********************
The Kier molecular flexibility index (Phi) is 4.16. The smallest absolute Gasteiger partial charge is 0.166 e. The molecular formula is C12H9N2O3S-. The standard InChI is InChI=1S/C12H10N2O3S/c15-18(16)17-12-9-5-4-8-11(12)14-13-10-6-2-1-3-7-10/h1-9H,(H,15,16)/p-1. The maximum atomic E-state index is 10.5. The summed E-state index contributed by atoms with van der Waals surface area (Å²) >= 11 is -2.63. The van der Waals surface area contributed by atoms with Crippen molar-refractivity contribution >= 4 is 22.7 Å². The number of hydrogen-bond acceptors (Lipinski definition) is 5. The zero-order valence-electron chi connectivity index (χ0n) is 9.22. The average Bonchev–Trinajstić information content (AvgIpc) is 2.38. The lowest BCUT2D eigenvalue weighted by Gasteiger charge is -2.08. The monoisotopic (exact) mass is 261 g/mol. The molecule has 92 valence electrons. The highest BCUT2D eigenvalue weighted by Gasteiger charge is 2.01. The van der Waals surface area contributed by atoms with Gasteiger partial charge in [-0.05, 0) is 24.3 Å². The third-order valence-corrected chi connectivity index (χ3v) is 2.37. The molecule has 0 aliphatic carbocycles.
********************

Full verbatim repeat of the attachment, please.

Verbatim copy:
The Kier molecular flexibility index (Phi) is 4.16. The smallest absolute Gasteiger partial charge is 0.166 e. The molecular formula is C12H9N2O3S-. The standard InChI is InChI=1S/C12H10N2O3S/c15-18(16)17-12-9-5-4-8-11(12)14-13-10-6-2-1-3-7-10/h1-9H,(H,15,16)/p-1. The maximum atomic E-state index is 10.5. The summed E-state index contributed by atoms with van der Waals surface area (Å²) >= 11 is -2.63. The van der Waals surface area contributed by atoms with Crippen molar-refractivity contribution >= 4 is 22.7 Å². The number of hydrogen-bond acceptors (Lipinski definition) is 5. The zero-order valence-electron chi connectivity index (χ0n) is 9.22. The average Bonchev–Trinajstić information content (AvgIpc) is 2.38. The lowest BCUT2D eigenvalue weighted by Gasteiger charge is -2.08. The monoisotopic (exact) mass is 261 g/mol. The molecule has 92 valence electrons. The highest BCUT2D eigenvalue weighted by Gasteiger charge is 2.01. The van der Waals surface area contributed by atoms with Gasteiger partial charge in [-0.05, 0) is 24.3 Å². The third-order valence-corrected chi connectivity index (χ3v) is 2.37. The molecule has 0 aliphatic carbocycles.